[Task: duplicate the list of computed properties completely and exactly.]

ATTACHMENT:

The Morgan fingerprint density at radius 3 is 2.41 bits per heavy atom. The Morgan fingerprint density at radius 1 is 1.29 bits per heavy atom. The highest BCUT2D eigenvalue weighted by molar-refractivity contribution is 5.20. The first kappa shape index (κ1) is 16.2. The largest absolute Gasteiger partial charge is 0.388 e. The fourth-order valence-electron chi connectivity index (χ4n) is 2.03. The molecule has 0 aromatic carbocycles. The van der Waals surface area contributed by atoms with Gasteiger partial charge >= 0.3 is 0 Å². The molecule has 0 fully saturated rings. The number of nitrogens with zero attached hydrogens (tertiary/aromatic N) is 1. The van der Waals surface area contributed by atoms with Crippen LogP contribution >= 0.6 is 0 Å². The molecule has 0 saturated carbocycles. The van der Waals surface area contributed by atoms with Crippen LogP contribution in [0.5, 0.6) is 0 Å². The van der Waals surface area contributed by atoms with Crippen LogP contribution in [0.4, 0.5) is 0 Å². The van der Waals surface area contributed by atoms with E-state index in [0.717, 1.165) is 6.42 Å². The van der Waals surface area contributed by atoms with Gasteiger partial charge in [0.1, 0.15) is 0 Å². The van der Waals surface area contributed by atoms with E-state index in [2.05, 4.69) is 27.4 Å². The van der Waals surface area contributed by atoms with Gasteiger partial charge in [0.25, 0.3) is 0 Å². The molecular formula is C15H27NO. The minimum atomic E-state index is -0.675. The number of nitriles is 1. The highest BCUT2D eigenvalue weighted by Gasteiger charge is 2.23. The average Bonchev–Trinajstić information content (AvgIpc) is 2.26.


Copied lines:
The Morgan fingerprint density at radius 3 is 2.41 bits per heavy atom. The Morgan fingerprint density at radius 1 is 1.29 bits per heavy atom. The highest BCUT2D eigenvalue weighted by molar-refractivity contribution is 5.20. The first kappa shape index (κ1) is 16.2. The largest absolute Gasteiger partial charge is 0.388 e. The fourth-order valence-electron chi connectivity index (χ4n) is 2.03. The molecule has 0 aromatic carbocycles. The van der Waals surface area contributed by atoms with Gasteiger partial charge >= 0.3 is 0 Å². The molecule has 0 fully saturated rings. The number of nitrogens with zero attached hydrogens (tertiary/aromatic N) is 1. The van der Waals surface area contributed by atoms with Crippen LogP contribution >= 0.6 is 0 Å². The molecule has 0 saturated carbocycles. The van der Waals surface area contributed by atoms with Crippen LogP contribution in [0.5, 0.6) is 0 Å². The van der Waals surface area contributed by atoms with Crippen LogP contribution in [0.4, 0.5) is 0 Å². The van der Waals surface area contributed by atoms with E-state index in [0.717, 1.165) is 6.42 Å². The van der Waals surface area contributed by atoms with Gasteiger partial charge in [0.1, 0.15) is 0 Å². The van der Waals surface area contributed by atoms with E-state index in [2.05, 4.69) is 27.4 Å². The van der Waals surface area contributed by atoms with Gasteiger partial charge in [0.25, 0.3) is 0 Å². The molecular formula is C15H27NO. The minimum atomic E-state index is -0.675. The number of nitriles is 1. The highest BCUT2D eigenvalue weighted by Gasteiger charge is 2.23. The average Bonchev–Trinajstić information content (AvgIpc) is 2.26.